I love it when I get a recipe request from a reader because it always challenges me to come up with something I might not have thought of on my own! This ice cream started with a request for a dairy free pumpkin ice cream which at first I thought would be simple enough. But as I would soon find out, I was in for some serious failures in the ice cream department.
My first thought was to use cashews as a base because I’ve had some bad experiences before when I’ve combined coconut and pumpkin, (something about it tasted like soap to me). However, I couldn’t get the cashew ice cream base totally smooth, and even after straining it there was still a gritty quality that just isn’t what you’d want in an ice cream.
So… with little in the way of dairy free options left, I broke down and tried using coconut milk. To my surprise the combination in this case was super good, but I wasn’t out of the woods yet. When I tried blending the pumpkin purée and coconut milk together in the blender, something weird happened and the fat from the coconut milk separated into little hard granules.
Instead of admitting defeat again, I threw it in the ice cream maker anyways hoping for the best. What happened is exactly what you’d expect, the little bits of separated coconut milk hardened in the ice cream freezer to a lumpy, chalky texture… so back to square one again. I knew this time my only option was to cook the ice cream mixture on the stove with a thickener to make sure that the coconut milk and pumpkin purée didn’t separate again.
As it would turn out, the 3rd time really is the charm, and the ice cream base came out super creamy and smooth. It’s really at it’s best fresh out of the ice cream freezer because of it’s creamy soft serve texture. But if you do freeze it for later you just need to give it some time to thaw a bit on the countertop, (homemade ice creams freeze to a much harder texture than store bought).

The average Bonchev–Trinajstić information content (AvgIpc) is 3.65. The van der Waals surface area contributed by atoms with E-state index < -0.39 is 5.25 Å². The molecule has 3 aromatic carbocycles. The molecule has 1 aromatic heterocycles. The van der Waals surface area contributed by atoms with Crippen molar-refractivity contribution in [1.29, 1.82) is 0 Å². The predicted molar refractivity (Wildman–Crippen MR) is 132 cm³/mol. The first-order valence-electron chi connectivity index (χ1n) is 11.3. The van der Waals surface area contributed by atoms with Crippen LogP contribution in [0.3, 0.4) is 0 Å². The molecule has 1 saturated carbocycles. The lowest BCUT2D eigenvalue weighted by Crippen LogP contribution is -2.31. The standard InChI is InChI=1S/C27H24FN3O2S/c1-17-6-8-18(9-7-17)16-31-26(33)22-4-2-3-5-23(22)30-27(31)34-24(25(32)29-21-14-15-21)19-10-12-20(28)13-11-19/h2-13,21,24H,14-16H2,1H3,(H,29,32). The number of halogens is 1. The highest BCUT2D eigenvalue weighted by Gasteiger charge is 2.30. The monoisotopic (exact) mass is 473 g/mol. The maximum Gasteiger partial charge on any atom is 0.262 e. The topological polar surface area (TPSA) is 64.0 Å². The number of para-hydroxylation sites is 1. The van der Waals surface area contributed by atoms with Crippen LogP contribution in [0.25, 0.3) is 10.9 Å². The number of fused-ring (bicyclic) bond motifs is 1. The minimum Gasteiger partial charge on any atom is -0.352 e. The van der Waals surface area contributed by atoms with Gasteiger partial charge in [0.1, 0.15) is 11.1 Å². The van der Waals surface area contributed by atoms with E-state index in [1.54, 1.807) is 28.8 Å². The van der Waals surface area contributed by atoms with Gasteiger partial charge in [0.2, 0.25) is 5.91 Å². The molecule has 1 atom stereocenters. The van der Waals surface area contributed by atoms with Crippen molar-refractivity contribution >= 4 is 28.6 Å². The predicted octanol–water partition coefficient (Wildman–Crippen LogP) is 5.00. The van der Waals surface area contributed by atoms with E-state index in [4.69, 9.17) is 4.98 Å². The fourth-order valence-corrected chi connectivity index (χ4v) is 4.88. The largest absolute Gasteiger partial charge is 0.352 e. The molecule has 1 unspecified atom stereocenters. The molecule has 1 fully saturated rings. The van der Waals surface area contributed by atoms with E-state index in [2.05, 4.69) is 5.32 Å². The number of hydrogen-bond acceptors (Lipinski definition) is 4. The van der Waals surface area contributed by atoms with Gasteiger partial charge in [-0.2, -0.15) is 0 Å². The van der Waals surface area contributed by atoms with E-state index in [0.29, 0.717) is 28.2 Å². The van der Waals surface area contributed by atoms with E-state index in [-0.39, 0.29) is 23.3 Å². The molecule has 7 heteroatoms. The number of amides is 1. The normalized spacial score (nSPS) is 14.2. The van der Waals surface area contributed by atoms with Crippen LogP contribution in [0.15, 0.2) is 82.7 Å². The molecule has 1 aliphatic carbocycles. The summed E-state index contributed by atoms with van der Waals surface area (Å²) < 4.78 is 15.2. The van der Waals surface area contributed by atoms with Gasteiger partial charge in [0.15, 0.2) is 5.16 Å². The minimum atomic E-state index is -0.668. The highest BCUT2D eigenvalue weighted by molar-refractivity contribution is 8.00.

While I really do prefer to keep my ice cream recipes as simple as possible, (usually just blending up a few ingredients before freezing) this ice cream really does need to be cooked and cooled into a pudding of sorts before you can freeze it.
It will be fairly thick after it comes to a boil, but after it’s been refrigerated it will be the consistency of a thick pudding. This really helps it maintain a creamy texture after it’s been frozen.
You can tell when the ice cream is done and ready to be taken out of the machine by the way it will sit up on a spoon instead of sliding right off.
I think you can see what I mean about the dreamy soft serve texture, and I love how it tastes like pumpkin pie only better because of the super creamy consistency, (ice cream pie anyone?).Print
- 2 Tablespoons tapioca starch
- 3/4 cup pure maple syrup
- 2 – 13.5 ounce cans full fat coconut milk, refrigerated, I used Native Forest
- 2 Tablespoons vanilla extract
- 1/2 Teaspoon nutmeg
- pinch of cloves, about 1/16th teaspoon
- 1 Teaspoon Vietnamese cinnamon
- 1 – 15 ounce can pumpkin purée
- In a medium sized pan, whisk together the tapioca starch and maple syrup until it’s completely mixed in with no lumps remaining.
- Add 1 can of coconut milk and scrape the cream off the top of the second can of coconut milk to add to the pan. Set aside the leftover liquid from the second can for another use (I like to use it in our morning smoothies).
- Add the rest of the ingredients and whisk the mixture over medium-high heat until it comes to a boil and thickens.
- Remove the pan from the heat and pour the ice cream base into a container with a lid. Refrigerate the ice cream base until it’s completely chilled, 6-8 hours or overnight. The ice cream base can be kept in the refrigerator for 2-3 days at this point until you’re ready to freeze it.
- When you’re ready to serve the ice cream, freeze the chilled ice cream base in your ice cream machine according to the manufacturer’s instructions.
- I found that this ice cream freezes in about 10-15 minutes in my 2-qt ice cream machine. You’ll know the ice cream is done when the ice cream can sit up on a spoon instead of sliding right off.
The recipe calls for refrigerated coconut milk because it’s much easier to scrape off the coconut cream from the top of the can if it’s been chilled first.